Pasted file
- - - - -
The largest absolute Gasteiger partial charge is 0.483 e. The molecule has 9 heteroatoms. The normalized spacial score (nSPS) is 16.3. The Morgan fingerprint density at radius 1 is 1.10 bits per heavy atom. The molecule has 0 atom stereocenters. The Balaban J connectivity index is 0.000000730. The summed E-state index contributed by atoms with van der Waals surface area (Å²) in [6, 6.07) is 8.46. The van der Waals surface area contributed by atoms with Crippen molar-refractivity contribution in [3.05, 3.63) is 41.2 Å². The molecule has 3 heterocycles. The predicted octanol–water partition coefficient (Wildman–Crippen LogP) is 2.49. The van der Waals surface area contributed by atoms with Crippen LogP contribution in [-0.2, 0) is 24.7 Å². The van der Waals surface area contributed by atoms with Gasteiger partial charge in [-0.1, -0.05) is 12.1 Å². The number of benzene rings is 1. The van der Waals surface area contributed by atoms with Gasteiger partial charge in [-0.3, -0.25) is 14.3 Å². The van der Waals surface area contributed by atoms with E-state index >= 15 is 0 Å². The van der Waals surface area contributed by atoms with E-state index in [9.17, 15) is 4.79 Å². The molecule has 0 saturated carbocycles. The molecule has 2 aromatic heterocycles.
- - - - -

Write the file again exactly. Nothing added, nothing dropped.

The largest absolute Gasteiger partial charge is 0.483 e. The molecule has 9 heteroatoms. The normalized spacial score (nSPS) is 16.3. The Morgan fingerprint density at radius 1 is 1.10 bits per heavy atom. The molecule has 0 atom stereocenters. The Balaban J connectivity index is 0.000000730. The summed E-state index contributed by atoms with van der Waals surface area (Å²) in [6, 6.07) is 8.46. The van der Waals surface area contributed by atoms with Crippen molar-refractivity contribution in [3.05, 3.63) is 41.2 Å². The molecule has 3 heterocycles. The predicted octanol–water partition coefficient (Wildman–Crippen LogP) is 2.49. The van der Waals surface area contributed by atoms with Crippen LogP contribution in [-0.2, 0) is 24.7 Å². The van der Waals surface area contributed by atoms with Gasteiger partial charge in [-0.1, -0.05) is 12.1 Å². The number of benzene rings is 1. The van der Waals surface area contributed by atoms with Gasteiger partial charge in [-0.3, -0.25) is 14.3 Å². The van der Waals surface area contributed by atoms with E-state index >= 15 is 0 Å². The van der Waals surface area contributed by atoms with E-state index in [9.17, 15) is 4.79 Å². The molecule has 0 saturated carbocycles. The molecule has 2 aromatic heterocycles.